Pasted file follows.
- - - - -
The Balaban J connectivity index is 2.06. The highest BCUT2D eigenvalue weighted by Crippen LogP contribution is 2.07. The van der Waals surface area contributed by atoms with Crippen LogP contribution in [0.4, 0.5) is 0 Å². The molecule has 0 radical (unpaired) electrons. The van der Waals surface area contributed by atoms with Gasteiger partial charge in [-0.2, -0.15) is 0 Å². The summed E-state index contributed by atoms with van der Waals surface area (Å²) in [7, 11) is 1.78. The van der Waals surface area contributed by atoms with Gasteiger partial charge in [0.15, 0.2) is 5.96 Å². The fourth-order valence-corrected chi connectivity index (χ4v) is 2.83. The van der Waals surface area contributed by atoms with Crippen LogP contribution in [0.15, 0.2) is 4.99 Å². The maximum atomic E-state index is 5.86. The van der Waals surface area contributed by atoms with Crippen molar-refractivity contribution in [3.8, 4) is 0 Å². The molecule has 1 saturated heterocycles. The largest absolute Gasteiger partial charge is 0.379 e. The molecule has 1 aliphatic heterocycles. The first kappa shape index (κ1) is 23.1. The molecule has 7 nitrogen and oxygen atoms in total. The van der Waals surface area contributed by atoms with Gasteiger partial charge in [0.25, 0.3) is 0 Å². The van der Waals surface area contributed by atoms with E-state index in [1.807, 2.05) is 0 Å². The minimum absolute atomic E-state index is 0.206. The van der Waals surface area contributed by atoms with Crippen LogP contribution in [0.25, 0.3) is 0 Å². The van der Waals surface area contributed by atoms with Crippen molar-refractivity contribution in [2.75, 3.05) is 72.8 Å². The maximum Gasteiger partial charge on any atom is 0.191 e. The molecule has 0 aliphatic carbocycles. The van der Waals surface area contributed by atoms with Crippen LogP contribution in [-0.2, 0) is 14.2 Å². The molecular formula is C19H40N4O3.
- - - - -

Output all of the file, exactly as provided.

The Balaban J connectivity index is 2.06. The highest BCUT2D eigenvalue weighted by Crippen LogP contribution is 2.07. The van der Waals surface area contributed by atoms with Crippen LogP contribution in [0.4, 0.5) is 0 Å². The molecule has 0 radical (unpaired) electrons. The van der Waals surface area contributed by atoms with Gasteiger partial charge in [-0.2, -0.15) is 0 Å². The summed E-state index contributed by atoms with van der Waals surface area (Å²) in [7, 11) is 1.78. The van der Waals surface area contributed by atoms with Gasteiger partial charge in [0.15, 0.2) is 5.96 Å². The fourth-order valence-corrected chi connectivity index (χ4v) is 2.83. The van der Waals surface area contributed by atoms with Crippen LogP contribution in [0.15, 0.2) is 4.99 Å². The maximum atomic E-state index is 5.86. The van der Waals surface area contributed by atoms with Crippen molar-refractivity contribution in [3.8, 4) is 0 Å². The molecule has 1 saturated heterocycles. The largest absolute Gasteiger partial charge is 0.379 e. The molecule has 1 aliphatic heterocycles. The first kappa shape index (κ1) is 23.1. The molecule has 7 nitrogen and oxygen atoms in total. The van der Waals surface area contributed by atoms with Gasteiger partial charge in [0.25, 0.3) is 0 Å². The van der Waals surface area contributed by atoms with E-state index in [1.807, 2.05) is 0 Å². The minimum absolute atomic E-state index is 0.206. The van der Waals surface area contributed by atoms with Crippen LogP contribution in [0.25, 0.3) is 0 Å². The van der Waals surface area contributed by atoms with Crippen molar-refractivity contribution in [2.75, 3.05) is 72.8 Å². The maximum Gasteiger partial charge on any atom is 0.191 e. The molecule has 0 aliphatic carbocycles. The van der Waals surface area contributed by atoms with Crippen LogP contribution in [-0.2, 0) is 14.2 Å². The molecular formula is C19H40N4O3.